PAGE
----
Social Sciences Book Reviews (page 623)

ENSLAVED by Gordon Thomas
SOCIAL SCIENCES
Released: Oct. 22, 1991

"Luridly gripping sexploitation, second-rate journalism."
Confusing hodgepodge that purports to expose a modern-day global slave trade. Read full book review >
CURRENT AFFAIRS
Released: Oct. 18, 1991

"Die-hards on both sides will object, but others will find this a gripping account by a woman who understands women and a writer who knows her subject and her craft."
A skillful report by Hertz (Journalism/Univ. of New Hampshire) on the struggles of Preterm Health Services, an abortion clinic in Brookline, Mass., to continue operating amid repeated efforts by an anti-abortion group, Operation Rescue, to shut it down. Read full book review >

SOCIAL SCIENCES
Released: Oct. 18, 1991

"Choppy and disjointed, full of Miller quoting herself, and best saved only for those collecting the complete Alice Miller."
A curiously defensive work, continuing the author's studies on child abuse and how it molds tyrants. Read full book review >
BIOGRAPHY & MEMOIR
Released: Oct. 17, 1991

"Freudians."
Aided by previously undisclosed correspondence, Grosskurth (Havelock Ellis, 1980, etc.; Humanities and Psychoanalytic Thought/Univ. of Toronto) takes the story of the brilliant, wildly neurotic men who contrived to safeguard Freudian thought and turns it into an intriguing psychological saga-cum-tragicomedy of manners. Read full book review >
BIOGRAPHY & MEMOIR
Released: Oct. 15, 1991

"A striking, stubbornly idiosyncratic chronicle of a defiantly different life—and a memorable and often spellbinding book debut."
An intense, quirky, and feverishly absorbing account of Leo's journey from urban conformity to a wilderness homestead in Alaska. Read full book review >

HOMETOWNS by John Preston
SOCIAL SCIENCES
Released: Oct. 15, 1991

Nostalgia and dissociation are the main themes in this not-so- diverse collection of essays by gay men who either had to leave their old communities or have adopted new ones. Read full book review >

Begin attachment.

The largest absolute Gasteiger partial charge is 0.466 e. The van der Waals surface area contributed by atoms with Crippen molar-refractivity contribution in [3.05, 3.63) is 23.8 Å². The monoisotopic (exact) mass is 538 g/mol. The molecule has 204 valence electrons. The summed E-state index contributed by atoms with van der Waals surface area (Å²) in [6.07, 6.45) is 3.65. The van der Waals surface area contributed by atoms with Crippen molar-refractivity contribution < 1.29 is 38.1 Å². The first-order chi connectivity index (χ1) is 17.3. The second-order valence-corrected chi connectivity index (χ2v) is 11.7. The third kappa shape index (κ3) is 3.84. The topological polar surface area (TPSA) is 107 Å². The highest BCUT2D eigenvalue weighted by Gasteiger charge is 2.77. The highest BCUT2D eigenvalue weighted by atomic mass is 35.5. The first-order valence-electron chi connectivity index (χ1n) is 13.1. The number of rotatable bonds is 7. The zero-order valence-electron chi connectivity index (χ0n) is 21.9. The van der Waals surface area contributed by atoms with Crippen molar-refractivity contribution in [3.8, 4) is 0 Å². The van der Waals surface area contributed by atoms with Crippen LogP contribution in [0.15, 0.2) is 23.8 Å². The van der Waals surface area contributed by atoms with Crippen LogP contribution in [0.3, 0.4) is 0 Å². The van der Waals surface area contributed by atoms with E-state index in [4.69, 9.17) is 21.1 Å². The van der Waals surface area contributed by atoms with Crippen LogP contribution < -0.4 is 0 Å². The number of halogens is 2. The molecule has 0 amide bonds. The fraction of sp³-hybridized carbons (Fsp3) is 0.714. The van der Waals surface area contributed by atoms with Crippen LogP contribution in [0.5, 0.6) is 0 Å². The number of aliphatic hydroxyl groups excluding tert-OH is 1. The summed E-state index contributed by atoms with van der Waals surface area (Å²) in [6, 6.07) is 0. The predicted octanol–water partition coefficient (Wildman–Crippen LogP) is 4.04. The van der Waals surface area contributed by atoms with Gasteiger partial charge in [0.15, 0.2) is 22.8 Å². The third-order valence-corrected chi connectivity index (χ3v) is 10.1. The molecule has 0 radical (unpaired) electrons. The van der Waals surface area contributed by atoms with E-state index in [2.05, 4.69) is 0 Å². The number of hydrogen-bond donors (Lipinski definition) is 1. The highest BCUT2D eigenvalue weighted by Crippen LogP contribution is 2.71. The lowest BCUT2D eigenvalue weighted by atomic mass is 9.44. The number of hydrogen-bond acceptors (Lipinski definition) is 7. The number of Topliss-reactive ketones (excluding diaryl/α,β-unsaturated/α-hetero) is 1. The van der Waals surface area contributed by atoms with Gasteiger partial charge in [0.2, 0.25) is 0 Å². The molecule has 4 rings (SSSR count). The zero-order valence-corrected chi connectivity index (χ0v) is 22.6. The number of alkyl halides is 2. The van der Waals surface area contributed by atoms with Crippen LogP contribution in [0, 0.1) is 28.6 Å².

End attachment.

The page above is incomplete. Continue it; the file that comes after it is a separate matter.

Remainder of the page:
SOCIAL SCIENCES
Released: Oct. 15, 1991

Here, dispensing limited but useful advice, Stern (Expecting Change; The Indispensable Woman—neither reviewed) focuses on the grievances of married women against their husbands, finding the sources of the complaints in false expectations, inappropriate attitudes, and failed communication. Read full book review >
SOCIAL SCIENCES
Released: Oct. 15, 1991

"A highly responsible and eye-opening work—and an excellent complement to Susan Faludi's Backlash (reviewed above)."
A startling view of the younger generation's attitude toward feminism, in which the older feminist generation is roundly criticized and a new style of exploration emerges. Read full book review >
SOCIAL SCIENCES
Released: Oct. 15, 1991

"Will appeal primarily to men already involved in the men's movement and secondarily to women who want to understand them."
Further exploration of the new masculinity, this time by men's workshop leader Lee. Read full book review >
SOCIAL SCIENCES
Released: Oct. 15, 1991

"It will cause angry, but perhaps fruitful, debate."
Kozol again turns a floodlight on a dark corner of the nation's soul, the classrooms of the minority poor. Read full book review >
CURRENT AFFAIRS
Released: Oct. 7, 1991

"Informed by court records and extensive personal interviews, a welcome contribution to the growing literature on child abuse."
From an attorney who specializes in defending children who kill parents, case studies that show how years of sexual, physical, or emotional abuse—sometimes all three—always provide the motive for these crimes. Read full book review >
PRAYING FOR SHEETROCK by Melissa Fay Greene
BIOGRAPHY & MEMOIR
Released: Oct. 3, 1991

"Perhaps too discursive for some, with scenes of evocation before and after every piece of action; still, a beautifully written and absolutely authentic picture of the rural South."
In 1971, McIntosh County, N.C., was a tiny hamlet of 1800 souls—half of them black—that the civil-rights movement, played out in cities, had passed by: a hard-scrabble setting for Greene's powerful book debut. Read full book review >
Kirkus Interview
Mona Eltahawy
April 28, 2015

In her debut book, Headscarves and Hymens: Why the Middle East Needs a Sexual Revolution, Egyptian-American journalist and commentator Mona Eltahawy mounts an angry indictment of the treatment of women throughout the Arab world. Born in Egypt, she spent her childhood in London, moving with her family to Saudi Arabia when she was 15. Her shock was immediate and visceral: “It felt as though we’d moved to another planet whose inhabitants fervently wished women did not exist,” she recalls. Women could not travel, work or even go to a doctor’s appointment without male approval. We talk to Eltahawy this week on Kirkus TV about her arresting new book. View video >